How to manage your life like a product manager

I’ve been thinking a lot lately on how to be more productive than I currently am. At the beginning of each year I always write down a list of things I think I should get done this year, but never get around to actually doing all of them. I don’t even know at the end of the year which part was complete and which was not! So naturally I gravitated towards, maybe if I write everything down into a task list and just start checking it off, I might actually get more done. Off I went in search of a perfect TODO list tool. Many many tools later, still not getting stuff done 🙁

Then it hit me, I do this day in and day out with my day job as a product manager. Why can’t I apply the principles of product management to make my personal life better? Maybe the tool isn’t the issue, its the process?

So here is my 6 step process that I am going to follow going forward.

1: Define your target segments

Marketing 101, before you build anything you need to define who are you trying to sell this product to. what value does it bring to the customer? I inverted the definition slightly when applied to a person, what are the areas in life that I need to account for and be successful in? The answer to that question are your “segments”. My top three segments are Personal growth, Family growth and Financial growth.

2: Develop your goals for each segments

While developing any product for your target segments, you need to understand what your goals are. What do you want to get done this year, next year and beyond? Same for life, for each of your target segments add short (<1 Yr) and long term goals. For example my short term goal for the personal growth segment is to learn R and the long term goal for financial growth is to build a value stock portfolio. Keep the goals manageable, you cannot focus on more than 5-6 goals at a time. So keep it short, pick at most two highest value goals for yourself in each segment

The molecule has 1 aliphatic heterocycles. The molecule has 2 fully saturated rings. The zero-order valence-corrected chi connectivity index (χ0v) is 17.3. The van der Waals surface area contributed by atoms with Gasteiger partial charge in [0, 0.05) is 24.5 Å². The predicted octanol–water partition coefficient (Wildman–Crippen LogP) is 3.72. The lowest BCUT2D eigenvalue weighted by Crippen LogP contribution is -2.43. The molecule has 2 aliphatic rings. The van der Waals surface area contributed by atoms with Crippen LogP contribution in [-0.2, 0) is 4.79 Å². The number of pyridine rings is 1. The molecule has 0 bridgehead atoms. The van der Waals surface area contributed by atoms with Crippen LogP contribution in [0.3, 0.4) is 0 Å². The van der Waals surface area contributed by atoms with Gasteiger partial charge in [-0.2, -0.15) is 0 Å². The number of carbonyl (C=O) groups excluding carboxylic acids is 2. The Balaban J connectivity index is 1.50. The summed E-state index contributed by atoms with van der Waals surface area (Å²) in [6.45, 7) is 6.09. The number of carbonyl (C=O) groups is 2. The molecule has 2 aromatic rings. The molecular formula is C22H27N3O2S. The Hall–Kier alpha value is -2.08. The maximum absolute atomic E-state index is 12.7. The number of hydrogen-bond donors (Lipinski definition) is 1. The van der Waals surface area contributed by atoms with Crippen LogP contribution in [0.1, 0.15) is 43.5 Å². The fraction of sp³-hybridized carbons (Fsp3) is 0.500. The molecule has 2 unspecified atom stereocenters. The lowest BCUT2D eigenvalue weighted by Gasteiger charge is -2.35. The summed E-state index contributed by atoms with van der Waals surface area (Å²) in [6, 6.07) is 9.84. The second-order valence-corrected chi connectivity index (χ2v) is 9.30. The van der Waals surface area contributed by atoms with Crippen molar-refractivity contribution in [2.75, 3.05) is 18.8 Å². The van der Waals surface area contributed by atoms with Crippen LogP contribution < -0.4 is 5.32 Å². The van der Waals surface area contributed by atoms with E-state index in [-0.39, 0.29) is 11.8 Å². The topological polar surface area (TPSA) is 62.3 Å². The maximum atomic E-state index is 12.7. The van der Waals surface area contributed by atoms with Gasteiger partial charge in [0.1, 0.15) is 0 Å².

3: Define measures for success for each goals

Its a truism, if you can’t measure it, you have no idea if you are succeeding or failing. Setup metrics for your goals. Keeping the same theme, my metrics are that I should be able to run all my investment portfolio calculations in R, no more excel, just R. For the investment goal, I should have by the end of this year three value stocks identified and purchased. Defining your success metrics upfront is key, you know what you need to hit to be successful.

4: Build A Plan

How are you going to work towards achieving the desired results for your goals? Break the goals down into executable tasks. We have a tendency to jump headlong first into this step! This is step 4, not the first thing out of the gate! As you build out the task list also start estimating how much time you think you need to finish each task. Use a tool to track the task list. I highly recommend Asana. I’ve been using it for a while and it totally rocks.

5: Prioritize the task list and track interim results at regular intervals

Once you have a list of tasks, start prioritizing them on a weekly basis. This is analogous to working the backlog in agile environments. You can use the same principles of prioritization that you use in Agile. Your capacity to do tasks equates to certain points in a week. You already have the time estimates for each task. Prioritize your task list weekly according to how you are meeting your goals and how much capacity you have in the week to devote to your personal backlog.

6: Iterate, Iterate

Continuously iterate on the task list. If things were not correctly sub tasked the first time around, no worries, change it. If the estimated time was over optimistic, no problem, update the task with the new estimate. Over time you will get into a good rhythm of getting the right stuff done. You will also be accountable to ensuring that you spend some time in your day to “personal stuff”. Its easy, trackable and flexible.

I’ll let y’all know how successful I am at this, topic for a future blog post 🙂

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